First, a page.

Getting into Pottery
Recently I’ve had the opportunity to take some pottery classes at Mud Matters, which is luckily just a few blocks from my apartment. Pottery on the wheel falls into the general hobby category of “30% artistic, 70% technical skill”, and so it’s a natural fit for me, along with photography, woodworking, and cooking. I’ve mostly made bowls: vases require pulling the clay higher and using more material than you might expect (maybe about 4 lbs of clay to make a 12” tall vase). Also, bowls are extremely useful for cooking and serving food, you can gets lots of different shapes and sizes. Plus, food automatically looks better if it’s photographed in a handmade bowl.
I’ve found that the learning curve is fairly shallow - you can get a feel for how thin you can make the clay pretty quickly, and learn the right level of moisture the clay should be at (to little moisture and the friction creates too much torsional force, too much moisture and the clay loses strength quite quickly). In the first session I was able to make a couple of semi-ok bowls. In the second session I was able to make some decent small bowls. By the fourth session I was pretty happy with my bowls up to about 6” diameter x 3” height. Now that I’m a couple months in, learning has definitely slowed some, but I continue to improve - I’ve made bowls up to about 12” in diameter x 6” height, which sounds like only 2x the size of the bowls I was making in the first month, but it’s actually 8x as large. I’m also using only about 4-5x as much clay, which means I’m throwing much thinner
A few things that I found challenging at first:
- I made the bottom too thin, neglecting to account for how much I wanted to trim, plus the 1/8” or so that gets left after wiring off the pot.
- I forgot to tidy up the foot after throwing before wiring off - that’s pretty recoverable, it can be trimmed off, but it makes the trimming more challenging, while spending about 30 seconds with a wooden knife to tidy the foot before wiring off saves about 5 minutes of tricky trimming later.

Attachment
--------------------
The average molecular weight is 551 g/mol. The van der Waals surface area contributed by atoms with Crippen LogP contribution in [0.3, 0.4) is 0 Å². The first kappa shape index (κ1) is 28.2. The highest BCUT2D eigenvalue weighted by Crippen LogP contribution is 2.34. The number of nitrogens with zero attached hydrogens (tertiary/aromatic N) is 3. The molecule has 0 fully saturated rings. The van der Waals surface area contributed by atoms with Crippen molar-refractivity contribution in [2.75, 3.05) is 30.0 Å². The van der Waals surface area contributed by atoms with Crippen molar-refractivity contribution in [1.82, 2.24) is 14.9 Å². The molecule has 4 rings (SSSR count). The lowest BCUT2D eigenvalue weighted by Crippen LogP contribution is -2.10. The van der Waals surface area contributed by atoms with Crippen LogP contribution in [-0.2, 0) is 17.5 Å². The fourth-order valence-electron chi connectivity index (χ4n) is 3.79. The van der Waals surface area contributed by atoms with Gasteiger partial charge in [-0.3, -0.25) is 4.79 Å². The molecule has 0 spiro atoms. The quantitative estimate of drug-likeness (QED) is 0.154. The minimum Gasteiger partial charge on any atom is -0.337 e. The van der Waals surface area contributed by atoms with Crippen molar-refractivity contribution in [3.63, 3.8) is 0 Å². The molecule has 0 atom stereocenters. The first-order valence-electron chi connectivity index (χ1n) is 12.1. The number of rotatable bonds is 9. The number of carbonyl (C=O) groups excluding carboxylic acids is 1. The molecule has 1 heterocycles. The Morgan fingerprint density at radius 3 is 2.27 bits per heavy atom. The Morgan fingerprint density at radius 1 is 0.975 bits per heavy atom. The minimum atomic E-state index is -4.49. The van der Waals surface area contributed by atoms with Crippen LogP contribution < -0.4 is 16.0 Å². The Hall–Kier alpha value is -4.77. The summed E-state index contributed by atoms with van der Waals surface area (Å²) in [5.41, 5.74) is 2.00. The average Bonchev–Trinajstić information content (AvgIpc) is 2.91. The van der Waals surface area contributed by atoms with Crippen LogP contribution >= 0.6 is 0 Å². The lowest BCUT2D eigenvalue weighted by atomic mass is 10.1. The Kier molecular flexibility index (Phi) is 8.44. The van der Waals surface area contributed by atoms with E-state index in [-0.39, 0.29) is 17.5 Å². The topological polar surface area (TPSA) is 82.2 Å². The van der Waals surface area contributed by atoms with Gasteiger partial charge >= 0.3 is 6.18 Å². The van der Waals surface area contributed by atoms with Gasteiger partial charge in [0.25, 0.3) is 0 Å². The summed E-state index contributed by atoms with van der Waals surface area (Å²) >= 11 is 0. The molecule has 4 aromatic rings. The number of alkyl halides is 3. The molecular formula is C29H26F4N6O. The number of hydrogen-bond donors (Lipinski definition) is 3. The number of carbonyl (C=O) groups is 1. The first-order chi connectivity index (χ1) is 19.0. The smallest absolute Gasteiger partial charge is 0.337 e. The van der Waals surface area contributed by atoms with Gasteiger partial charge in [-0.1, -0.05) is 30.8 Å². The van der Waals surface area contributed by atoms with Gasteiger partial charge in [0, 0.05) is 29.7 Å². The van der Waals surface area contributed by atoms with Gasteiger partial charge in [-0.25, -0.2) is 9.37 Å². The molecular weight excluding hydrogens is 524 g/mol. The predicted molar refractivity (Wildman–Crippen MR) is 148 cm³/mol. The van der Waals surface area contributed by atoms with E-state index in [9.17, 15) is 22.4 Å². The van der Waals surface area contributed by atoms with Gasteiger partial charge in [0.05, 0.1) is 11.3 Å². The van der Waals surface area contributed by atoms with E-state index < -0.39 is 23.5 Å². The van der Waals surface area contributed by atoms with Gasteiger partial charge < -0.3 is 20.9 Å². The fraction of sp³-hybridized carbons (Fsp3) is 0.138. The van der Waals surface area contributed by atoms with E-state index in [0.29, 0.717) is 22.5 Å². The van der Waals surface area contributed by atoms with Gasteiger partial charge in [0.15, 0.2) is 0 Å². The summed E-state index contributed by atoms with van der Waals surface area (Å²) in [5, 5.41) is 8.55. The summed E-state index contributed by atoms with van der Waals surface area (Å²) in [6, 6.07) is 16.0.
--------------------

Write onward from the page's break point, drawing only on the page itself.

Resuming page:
- You can’t really trim the inside of a bowl very easily - the shavings all wind up inside the bowl, which makes it very slow to trim because you have to keep clearing the shavings out. Therefore, the correct move is to smooth the inner surface while throwing, by using a metal kidney to very carefully shape the inside.
- It’s difficult to trim the very rim of a bowl, because you need to use some lumps of clay around the rim to hold it on the wheel. However, using a spinner allows you to keep pressure down from the center while trimming the rim.
- The rim can be smoothed over with a wet sponge, and it’s very tricky to get it perfect without this additional step.
Here are some potters I watched to learn or follow for inspiration.
- Florian Gadsby: The most(?) followed ceramicist on youtube, he makes really beautiful, thin, simple functional vessels with a signature glaze style.
- Hsinchuen Lin: He’s a potter that teaches at the Sunnyvale community pottery studio, but is extremely technically competent. His pieces tend to be much more intricate one-offs, frequently with interesting or complex glazing techniques. My favorite technique of his is “chattering”, where the trimming tool is allowed to chatter and create a textured pattern, rather than being held rigidly to trim smoothly.
- Van Tiki: He’s a slip-casting ceramicist, he carves and then casts incredibly intricate tiki drink “mugs” (5-sided art sculptures that you could theoretically put liquid in). He falls way closer to the 90% artistic, 10% technical skill range, so I couldn’t even begin to replicate anything he does.
- Hammerly Ceramics: Curt is another slip-casting potter, so he doesn’t usually throw on the wheel, but his glazes are insane. He makes use of 3d printing to start the moldmaking process.
- Moondobang: All pure white porcelain forms, but he’s the most precise and impressive thrower I’m aware of. He sometimes creates enormous (48” and larger) bowls and vases, though it doesn’t look like he ever actually fires any of them.
- Jaejun Lee: Another Korean ceramicist, he also creates beautiful simple forms at an impressive degree of execution.
In a future post coming soon™, I’ll post some actual photos of my work. Before then, I need to come up with a good lighting and background setup.